Gold News

Gold – five reasons the pullback might continue

Gold rose above $610 in Asia today after hitting a one-month low of $601 per ounce in New York late Friday. It's since slipped back again as the European session began.

Why has gold dropped so hard, losing a massive 5% inside one week? “It looks like we’re going to have that soft landing we’ve all been hoping for,” said an adviser to US President Bush on Friday.

The latest employment data, he said – showing 167,000 extra non-farm jobs in Dec. versus 100,000 forecast – proves the Fed had “gotten it right”.

For now, currency traders and hedge funds agree. The Dollar rose strongly on the jobs data, pushing the Euro back to $1.2989. Sterling has dropped 2.6% against the Dollar since this time last month.

"If you want to blame something, you can say a sliding oil price and currencies such as Sterling have put a negative sentiment on gold," one Singapore gold dealer told Reuters this morning. "However, support can be seen at around $600."

"I am not worried about the sell-off. It's only the hedge funds playing the market. Even if we have a quick dip to $599.10, I think it's all fine."

The drop in Sterling and the Euro has capped losses in gold for British and Eurozone at 3.1% each. And as points out, January normally proves a bad time of year for gold prices.

Physical demand tends to decline as jewelers find themselves with Christmas and New Year inventory left over.

"There's a little bit of [physical] buying because of the lower price," says a dealing office at the Bank of China in Hong Kong today. "On the whole, there is some interest in Asia." He sees support at $602, with resistance around $609 per ounce.

More evidence that contrary-minded investors should expect the pullback to continue also comes from the stock market. London's FTSE100 hit new five-and-half year highs last week, but dropped sharply as mining and energy stocks fell alongside metals and oil.

"Almost 25 per cent of FTSE 100 companies are metal/mining or energy related," notes Clive McDonnell, chief European equity strategist at Standard & Poor’s. "Conversely, the [German] Dax is the best hedge against falling commodity prices as it has no direct exposure to metals/mining or energy."

Stocks in mining companies look vulnerable thanks to their own strategy, too. "Mining companies, pumped up by the resources boom, are choosing to step out without their usual protection," reports Mandi Zonneveldt for the Herald Sun in Sydney, Australia.

The switch to de-hedging has been fastest amongst gold producers, if only because they had the largest hedge books to unwind. Last spring saw unwinding by the world's largest gold miner, Barrick, just as the price shot to a 26-year high. Now that gold producers are more exposed to rising prices, they're also more vulnerable to any setbacks.

"The hedge impact of the global book - the measure used by The Hedge Book - has fallen from 52.6 million ounces to 41 million ounces in the past nine months," says Zonneveldt, meaning that forward sales have dropped sharply. "At the same time, the gold price has doubled."

Australian producer Newcrest said in November it would defer 1.6 million ounces of gold into set-price contracts. That raised its exposure to the gold price. But such confidence in gold's bull market – after 20 years of declining prices and increased hedging by gold producers – comes just as Wall Street says the commodity bull market has peaked.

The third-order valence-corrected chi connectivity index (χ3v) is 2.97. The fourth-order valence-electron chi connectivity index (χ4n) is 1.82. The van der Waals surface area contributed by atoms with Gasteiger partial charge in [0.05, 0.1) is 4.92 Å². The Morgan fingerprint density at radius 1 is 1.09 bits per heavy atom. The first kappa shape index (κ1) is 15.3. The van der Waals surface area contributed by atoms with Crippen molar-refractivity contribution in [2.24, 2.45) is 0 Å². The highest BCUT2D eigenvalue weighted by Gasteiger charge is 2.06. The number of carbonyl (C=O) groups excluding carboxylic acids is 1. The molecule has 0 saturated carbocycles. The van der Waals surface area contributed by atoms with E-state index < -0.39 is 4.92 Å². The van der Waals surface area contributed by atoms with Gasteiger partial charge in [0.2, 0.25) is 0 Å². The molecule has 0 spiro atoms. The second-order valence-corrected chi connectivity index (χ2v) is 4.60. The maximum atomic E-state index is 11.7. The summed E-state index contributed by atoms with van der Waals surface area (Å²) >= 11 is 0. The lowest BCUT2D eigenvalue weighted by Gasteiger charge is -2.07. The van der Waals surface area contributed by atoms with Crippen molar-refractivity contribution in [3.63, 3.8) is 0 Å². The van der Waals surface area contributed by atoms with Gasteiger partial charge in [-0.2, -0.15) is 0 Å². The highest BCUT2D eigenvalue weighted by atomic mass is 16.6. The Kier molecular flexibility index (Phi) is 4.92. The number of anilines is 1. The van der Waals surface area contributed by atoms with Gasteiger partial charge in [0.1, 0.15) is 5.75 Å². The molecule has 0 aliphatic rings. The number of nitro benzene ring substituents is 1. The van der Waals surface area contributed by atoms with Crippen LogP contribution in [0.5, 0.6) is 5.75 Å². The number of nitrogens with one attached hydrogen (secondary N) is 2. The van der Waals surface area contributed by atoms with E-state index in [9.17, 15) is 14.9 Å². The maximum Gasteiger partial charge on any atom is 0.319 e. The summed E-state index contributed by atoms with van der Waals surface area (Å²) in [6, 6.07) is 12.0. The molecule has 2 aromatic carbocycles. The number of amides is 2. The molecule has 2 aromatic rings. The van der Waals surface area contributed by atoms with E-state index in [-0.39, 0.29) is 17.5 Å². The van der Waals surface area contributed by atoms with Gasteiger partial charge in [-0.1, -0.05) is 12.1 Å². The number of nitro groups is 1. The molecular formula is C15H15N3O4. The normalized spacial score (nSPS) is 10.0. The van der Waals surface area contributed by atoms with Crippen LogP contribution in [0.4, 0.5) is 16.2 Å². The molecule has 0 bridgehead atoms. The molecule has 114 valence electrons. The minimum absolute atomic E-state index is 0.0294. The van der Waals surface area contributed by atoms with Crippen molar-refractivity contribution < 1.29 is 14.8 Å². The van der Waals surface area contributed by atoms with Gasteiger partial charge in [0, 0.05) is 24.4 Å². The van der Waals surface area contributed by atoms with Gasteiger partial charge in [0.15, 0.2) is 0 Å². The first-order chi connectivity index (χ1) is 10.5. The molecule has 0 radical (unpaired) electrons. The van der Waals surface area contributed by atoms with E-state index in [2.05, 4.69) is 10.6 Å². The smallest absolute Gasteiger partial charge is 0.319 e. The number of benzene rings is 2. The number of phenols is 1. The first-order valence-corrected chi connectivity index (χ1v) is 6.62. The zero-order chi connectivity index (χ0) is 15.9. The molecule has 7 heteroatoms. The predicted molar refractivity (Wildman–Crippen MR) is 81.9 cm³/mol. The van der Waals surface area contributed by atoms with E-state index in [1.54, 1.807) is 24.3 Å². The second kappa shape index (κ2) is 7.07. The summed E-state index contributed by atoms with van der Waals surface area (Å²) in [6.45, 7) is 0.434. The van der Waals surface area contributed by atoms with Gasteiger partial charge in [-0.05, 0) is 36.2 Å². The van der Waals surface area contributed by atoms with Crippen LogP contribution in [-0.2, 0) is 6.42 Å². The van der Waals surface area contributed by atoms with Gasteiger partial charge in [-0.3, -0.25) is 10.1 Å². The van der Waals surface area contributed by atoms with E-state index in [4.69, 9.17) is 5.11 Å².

“The super-cycle theory of commodity markets is all about constraints on the supply side," says Stephen Roach, chief global economist at Morgan Stanley. "[But] likely demand shortfalls in China and the US could be equally telling."

Charles Dumas of Lombard Street Research in London says the commodity bubble appears to have burst. Clive Donnell at S&P Europe says a bear market has begun.

Then there's the falling oil price. A key reason for investors to buy gold – often seen as the ultimate inflation protection – since 2003, "falling crude will [now] take its toll on gold," said Ranjit Rathod, director of India's MNC Bullion to Bloomberg this morning.

"The whole mood is bearish with base metals being thrashed badly."

Has the gold market really turned? "The Dollar is in a consolidation mode as opposed to a trend change in my view, and I see it resuming its decline," reckons one US commodities analyst.

"Funds are not bailing these markets out and have gotten short. I see a gold rally down the line, but it may take a week or so. We are advising clients to maintain a 75% long commitment in gold."

While non-US investors may choose to follow the gold price in their own local currency right now – and buy at near 12-month lows – the US Dollar is sure to make headlines in the commodity markets as January unfolds.

And whatever happens to gold, the sudden recovery of the US Dollar could become a big theme in 2007. Click here to find out why...

Adrian Ash

Adrian Ash, BullionVault Gold News

Adrian Ash is director of research at BullionVault, the world-leading physical gold, silver and platinum market for private investors online. Formerly head of editorial at London's top publisher of private-investment advice, he was City correspondent for The Daily Reckoning from 2003 to 2008, and he has now been researching and writing daily analysis of precious metals and the wider financial markets for over 20 years. A frequent guest on BBC radio and television, Adrian is regularly quoted by the Financial Times, MarketWatch and many other respected news outlets, and his views from inside the bullion market have been sought by the Economist magazine, CNBC, Bloomberg, Germany's Handelsblatt and FAZ, plus Italy's Il Sole 24 Ore.

See the full archive of Adrian Ash articles on GoldNews.

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